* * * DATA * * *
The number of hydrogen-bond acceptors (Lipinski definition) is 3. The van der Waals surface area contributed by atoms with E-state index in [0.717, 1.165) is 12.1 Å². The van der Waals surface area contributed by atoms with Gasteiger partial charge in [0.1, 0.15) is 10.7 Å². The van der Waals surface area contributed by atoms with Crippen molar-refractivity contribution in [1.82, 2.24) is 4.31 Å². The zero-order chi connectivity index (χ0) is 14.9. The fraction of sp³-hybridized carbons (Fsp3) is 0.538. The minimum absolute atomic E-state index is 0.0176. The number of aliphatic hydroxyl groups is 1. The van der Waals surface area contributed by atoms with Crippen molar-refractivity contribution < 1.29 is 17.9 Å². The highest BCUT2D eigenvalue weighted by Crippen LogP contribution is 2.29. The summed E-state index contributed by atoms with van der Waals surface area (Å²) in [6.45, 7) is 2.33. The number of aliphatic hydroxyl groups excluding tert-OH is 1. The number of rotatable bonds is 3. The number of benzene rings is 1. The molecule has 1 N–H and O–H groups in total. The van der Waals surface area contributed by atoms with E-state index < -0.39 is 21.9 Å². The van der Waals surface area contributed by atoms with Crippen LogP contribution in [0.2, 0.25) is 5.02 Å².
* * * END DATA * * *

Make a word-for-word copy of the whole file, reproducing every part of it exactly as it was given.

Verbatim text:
The number of hydrogen-bond acceptors (Lipinski definition) is 3. The van der Waals surface area contributed by atoms with E-state index in [0.717, 1.165) is 12.1 Å². The van der Waals surface area contributed by atoms with Gasteiger partial charge in [0.1, 0.15) is 10.7 Å². The van der Waals surface area contributed by atoms with Crippen molar-refractivity contribution in [1.82, 2.24) is 4.31 Å². The zero-order chi connectivity index (χ0) is 14.9. The fraction of sp³-hybridized carbons (Fsp3) is 0.538. The minimum absolute atomic E-state index is 0.0176. The number of aliphatic hydroxyl groups is 1. The van der Waals surface area contributed by atoms with Crippen molar-refractivity contribution < 1.29 is 17.9 Å². The highest BCUT2D eigenvalue weighted by Crippen LogP contribution is 2.29. The summed E-state index contributed by atoms with van der Waals surface area (Å²) in [6.45, 7) is 2.33. The number of aliphatic hydroxyl groups excluding tert-OH is 1. The number of rotatable bonds is 3. The number of benzene rings is 1. The molecule has 1 N–H and O–H groups in total. The van der Waals surface area contributed by atoms with E-state index < -0.39 is 21.9 Å². The van der Waals surface area contributed by atoms with Crippen LogP contribution in [0.2, 0.25) is 5.02 Å².